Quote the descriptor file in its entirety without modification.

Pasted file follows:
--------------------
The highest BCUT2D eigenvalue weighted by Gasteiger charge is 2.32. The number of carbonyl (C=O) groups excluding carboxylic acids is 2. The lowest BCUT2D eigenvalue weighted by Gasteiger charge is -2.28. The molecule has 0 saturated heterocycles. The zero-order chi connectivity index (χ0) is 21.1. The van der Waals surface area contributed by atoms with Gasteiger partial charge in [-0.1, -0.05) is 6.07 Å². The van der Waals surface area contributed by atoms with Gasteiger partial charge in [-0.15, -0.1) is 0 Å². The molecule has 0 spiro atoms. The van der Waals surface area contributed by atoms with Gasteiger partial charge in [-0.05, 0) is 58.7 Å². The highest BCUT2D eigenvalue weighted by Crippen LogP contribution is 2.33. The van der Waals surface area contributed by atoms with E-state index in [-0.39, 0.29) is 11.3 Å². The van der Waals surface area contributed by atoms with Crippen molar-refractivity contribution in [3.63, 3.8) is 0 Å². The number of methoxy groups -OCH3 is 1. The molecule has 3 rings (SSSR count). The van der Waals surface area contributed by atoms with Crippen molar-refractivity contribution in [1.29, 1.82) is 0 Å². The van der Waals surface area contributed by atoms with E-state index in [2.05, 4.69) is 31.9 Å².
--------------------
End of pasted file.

The highest BCUT2D eigenvalue weighted by Gasteiger charge is 2.32. The number of carbonyl (C=O) groups excluding carboxylic acids is 2. The lowest BCUT2D eigenvalue weighted by Gasteiger charge is -2.28. The molecule has 0 saturated heterocycles. The zero-order chi connectivity index (χ0) is 21.1. The van der Waals surface area contributed by atoms with Gasteiger partial charge in [-0.1, -0.05) is 6.07 Å². The van der Waals surface area contributed by atoms with Gasteiger partial charge in [-0.15, -0.1) is 0 Å². The molecule has 0 spiro atoms. The van der Waals surface area contributed by atoms with Gasteiger partial charge in [-0.05, 0) is 58.7 Å². The highest BCUT2D eigenvalue weighted by Crippen LogP contribution is 2.33. The van der Waals surface area contributed by atoms with E-state index in [-0.39, 0.29) is 11.3 Å². The van der Waals surface area contributed by atoms with Crippen molar-refractivity contribution in [3.63, 3.8) is 0 Å². The number of methoxy groups -OCH3 is 1. The molecule has 3 rings (SSSR count). The van der Waals surface area contributed by atoms with Crippen molar-refractivity contribution in [1.29, 1.82) is 0 Å². The van der Waals surface area contributed by atoms with E-state index in [2.05, 4.69) is 31.9 Å².